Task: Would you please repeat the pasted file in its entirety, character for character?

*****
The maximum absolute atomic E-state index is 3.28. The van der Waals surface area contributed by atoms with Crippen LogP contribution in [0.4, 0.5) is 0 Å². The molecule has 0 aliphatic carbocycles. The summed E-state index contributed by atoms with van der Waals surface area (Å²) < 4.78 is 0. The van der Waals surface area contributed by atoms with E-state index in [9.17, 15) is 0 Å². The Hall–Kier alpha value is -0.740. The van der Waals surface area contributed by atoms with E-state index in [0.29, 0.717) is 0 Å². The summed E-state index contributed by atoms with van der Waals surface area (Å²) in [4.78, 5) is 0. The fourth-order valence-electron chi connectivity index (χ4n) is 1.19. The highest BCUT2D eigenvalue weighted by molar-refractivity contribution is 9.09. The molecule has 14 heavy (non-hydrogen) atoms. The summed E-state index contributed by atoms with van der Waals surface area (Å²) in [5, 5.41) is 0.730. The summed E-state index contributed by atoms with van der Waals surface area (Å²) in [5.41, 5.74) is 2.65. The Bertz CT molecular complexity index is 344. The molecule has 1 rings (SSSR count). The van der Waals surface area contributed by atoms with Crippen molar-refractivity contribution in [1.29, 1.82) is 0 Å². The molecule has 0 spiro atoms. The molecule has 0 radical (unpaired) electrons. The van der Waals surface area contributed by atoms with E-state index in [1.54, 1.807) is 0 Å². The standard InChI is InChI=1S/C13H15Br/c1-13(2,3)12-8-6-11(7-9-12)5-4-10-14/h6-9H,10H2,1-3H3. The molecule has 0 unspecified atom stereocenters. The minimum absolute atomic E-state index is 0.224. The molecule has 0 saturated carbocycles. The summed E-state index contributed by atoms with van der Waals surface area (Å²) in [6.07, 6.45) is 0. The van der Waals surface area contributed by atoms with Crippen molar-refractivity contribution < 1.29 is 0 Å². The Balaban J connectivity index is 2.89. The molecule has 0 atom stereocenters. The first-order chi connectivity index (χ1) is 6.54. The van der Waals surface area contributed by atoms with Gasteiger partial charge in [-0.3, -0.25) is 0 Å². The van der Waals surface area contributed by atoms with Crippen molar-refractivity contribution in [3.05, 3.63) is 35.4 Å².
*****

The maximum absolute atomic E-state index is 3.28. The van der Waals surface area contributed by atoms with Crippen LogP contribution in [0.4, 0.5) is 0 Å². The molecule has 0 aliphatic carbocycles. The summed E-state index contributed by atoms with van der Waals surface area (Å²) < 4.78 is 0. The van der Waals surface area contributed by atoms with E-state index in [9.17, 15) is 0 Å². The Hall–Kier alpha value is -0.740. The van der Waals surface area contributed by atoms with E-state index in [0.29, 0.717) is 0 Å². The summed E-state index contributed by atoms with van der Waals surface area (Å²) in [4.78, 5) is 0. The fourth-order valence-electron chi connectivity index (χ4n) is 1.19. The highest BCUT2D eigenvalue weighted by molar-refractivity contribution is 9.09. The molecule has 14 heavy (non-hydrogen) atoms. The summed E-state index contributed by atoms with van der Waals surface area (Å²) in [5, 5.41) is 0.730. The summed E-state index contributed by atoms with van der Waals surface area (Å²) in [5.41, 5.74) is 2.65. The Bertz CT molecular complexity index is 344. The molecule has 1 rings (SSSR count). The van der Waals surface area contributed by atoms with Crippen molar-refractivity contribution in [1.29, 1.82) is 0 Å². The molecule has 0 spiro atoms. The molecule has 0 radical (unpaired) electrons. The van der Waals surface area contributed by atoms with E-state index in [1.54, 1.807) is 0 Å². The standard InChI is InChI=1S/C13H15Br/c1-13(2,3)12-8-6-11(7-9-12)5-4-10-14/h6-9H,10H2,1-3H3. The molecule has 0 unspecified atom stereocenters. The minimum absolute atomic E-state index is 0.224. The molecule has 0 saturated carbocycles. The summed E-state index contributed by atoms with van der Waals surface area (Å²) in [6.07, 6.45) is 0. The van der Waals surface area contributed by atoms with Crippen molar-refractivity contribution < 1.29 is 0 Å². The Balaban J connectivity index is 2.89. The molecule has 0 atom stereocenters. The first-order chi connectivity index (χ1) is 6.54. The van der Waals surface area contributed by atoms with Gasteiger partial charge in [-0.3, -0.25) is 0 Å². The van der Waals surface area contributed by atoms with Crippen molar-refractivity contribution in [3.05, 3.63) is 35.4 Å².